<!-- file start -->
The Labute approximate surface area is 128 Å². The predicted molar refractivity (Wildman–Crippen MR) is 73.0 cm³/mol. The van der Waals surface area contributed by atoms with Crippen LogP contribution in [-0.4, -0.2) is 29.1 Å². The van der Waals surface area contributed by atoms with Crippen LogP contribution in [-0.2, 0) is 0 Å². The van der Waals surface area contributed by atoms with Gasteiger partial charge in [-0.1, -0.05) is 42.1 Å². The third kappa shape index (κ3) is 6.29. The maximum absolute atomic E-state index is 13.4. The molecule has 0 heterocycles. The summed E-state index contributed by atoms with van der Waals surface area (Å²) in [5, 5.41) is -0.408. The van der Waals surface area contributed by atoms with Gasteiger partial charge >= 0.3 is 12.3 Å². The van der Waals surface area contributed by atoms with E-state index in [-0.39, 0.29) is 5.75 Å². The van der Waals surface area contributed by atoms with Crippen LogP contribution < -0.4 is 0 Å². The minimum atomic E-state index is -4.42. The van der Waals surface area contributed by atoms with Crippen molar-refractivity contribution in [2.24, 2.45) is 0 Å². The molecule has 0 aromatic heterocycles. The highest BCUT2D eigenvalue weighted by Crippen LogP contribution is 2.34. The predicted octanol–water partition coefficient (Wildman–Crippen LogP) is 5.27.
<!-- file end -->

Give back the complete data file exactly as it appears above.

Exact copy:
The Labute approximate surface area is 128 Å². The predicted molar refractivity (Wildman–Crippen MR) is 73.0 cm³/mol. The van der Waals surface area contributed by atoms with Crippen LogP contribution in [-0.4, -0.2) is 29.1 Å². The van der Waals surface area contributed by atoms with Crippen LogP contribution in [-0.2, 0) is 0 Å². The van der Waals surface area contributed by atoms with Gasteiger partial charge in [-0.1, -0.05) is 42.1 Å². The third kappa shape index (κ3) is 6.29. The maximum absolute atomic E-state index is 13.4. The molecule has 0 heterocycles. The summed E-state index contributed by atoms with van der Waals surface area (Å²) in [5, 5.41) is -0.408. The van der Waals surface area contributed by atoms with Gasteiger partial charge >= 0.3 is 12.3 Å². The van der Waals surface area contributed by atoms with E-state index in [-0.39, 0.29) is 5.75 Å². The van der Waals surface area contributed by atoms with Crippen LogP contribution < -0.4 is 0 Å². The minimum atomic E-state index is -4.42. The van der Waals surface area contributed by atoms with Crippen molar-refractivity contribution in [2.24, 2.45) is 0 Å². The molecule has 0 aromatic heterocycles. The highest BCUT2D eigenvalue weighted by Crippen LogP contribution is 2.34. The predicted octanol–water partition coefficient (Wildman–Crippen LogP) is 5.27.